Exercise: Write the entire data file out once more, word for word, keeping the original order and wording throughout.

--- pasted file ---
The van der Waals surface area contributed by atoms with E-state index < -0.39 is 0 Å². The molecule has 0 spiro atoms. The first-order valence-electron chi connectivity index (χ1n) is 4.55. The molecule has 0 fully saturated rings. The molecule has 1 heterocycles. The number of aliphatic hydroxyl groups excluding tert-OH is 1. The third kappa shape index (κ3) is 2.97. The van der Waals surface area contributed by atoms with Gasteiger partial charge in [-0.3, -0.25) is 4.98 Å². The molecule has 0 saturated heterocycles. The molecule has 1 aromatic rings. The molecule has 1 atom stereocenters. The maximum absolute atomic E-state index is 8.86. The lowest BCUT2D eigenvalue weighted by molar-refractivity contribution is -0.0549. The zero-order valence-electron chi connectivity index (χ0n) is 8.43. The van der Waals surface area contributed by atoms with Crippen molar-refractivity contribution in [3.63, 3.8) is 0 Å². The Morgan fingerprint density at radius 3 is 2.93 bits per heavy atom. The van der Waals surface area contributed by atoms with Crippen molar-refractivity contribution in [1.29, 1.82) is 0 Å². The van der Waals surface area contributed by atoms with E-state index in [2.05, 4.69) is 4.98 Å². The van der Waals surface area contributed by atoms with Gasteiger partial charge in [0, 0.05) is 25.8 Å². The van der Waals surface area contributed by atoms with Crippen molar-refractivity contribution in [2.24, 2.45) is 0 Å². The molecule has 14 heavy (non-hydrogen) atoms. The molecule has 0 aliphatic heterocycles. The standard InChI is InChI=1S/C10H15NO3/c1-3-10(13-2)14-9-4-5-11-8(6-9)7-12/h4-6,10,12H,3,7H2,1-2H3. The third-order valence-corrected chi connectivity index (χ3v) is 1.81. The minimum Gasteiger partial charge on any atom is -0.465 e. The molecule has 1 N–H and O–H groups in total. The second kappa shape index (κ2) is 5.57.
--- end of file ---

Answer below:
The van der Waals surface area contributed by atoms with E-state index < -0.39 is 0 Å². The molecule has 0 spiro atoms. The first-order valence-electron chi connectivity index (χ1n) is 4.55. The molecule has 0 fully saturated rings. The molecule has 1 heterocycles. The number of aliphatic hydroxyl groups excluding tert-OH is 1. The third kappa shape index (κ3) is 2.97. The van der Waals surface area contributed by atoms with Gasteiger partial charge in [-0.3, -0.25) is 4.98 Å². The molecule has 0 saturated heterocycles. The molecule has 1 aromatic rings. The molecule has 1 atom stereocenters. The maximum absolute atomic E-state index is 8.86. The lowest BCUT2D eigenvalue weighted by molar-refractivity contribution is -0.0549. The zero-order valence-electron chi connectivity index (χ0n) is 8.43. The van der Waals surface area contributed by atoms with Crippen molar-refractivity contribution in [3.63, 3.8) is 0 Å². The Morgan fingerprint density at radius 3 is 2.93 bits per heavy atom. The van der Waals surface area contributed by atoms with Crippen molar-refractivity contribution in [1.29, 1.82) is 0 Å². The van der Waals surface area contributed by atoms with E-state index in [2.05, 4.69) is 4.98 Å². The van der Waals surface area contributed by atoms with Gasteiger partial charge in [0, 0.05) is 25.8 Å². The van der Waals surface area contributed by atoms with Crippen molar-refractivity contribution in [2.24, 2.45) is 0 Å². The molecule has 14 heavy (non-hydrogen) atoms. The molecule has 0 aliphatic heterocycles. The standard InChI is InChI=1S/C10H15NO3/c1-3-10(13-2)14-9-4-5-11-8(6-9)7-12/h4-6,10,12H,3,7H2,1-2H3. The third-order valence-corrected chi connectivity index (χ3v) is 1.81. The minimum Gasteiger partial charge on any atom is -0.465 e. The molecule has 1 N–H and O–H groups in total. The second kappa shape index (κ2) is 5.57.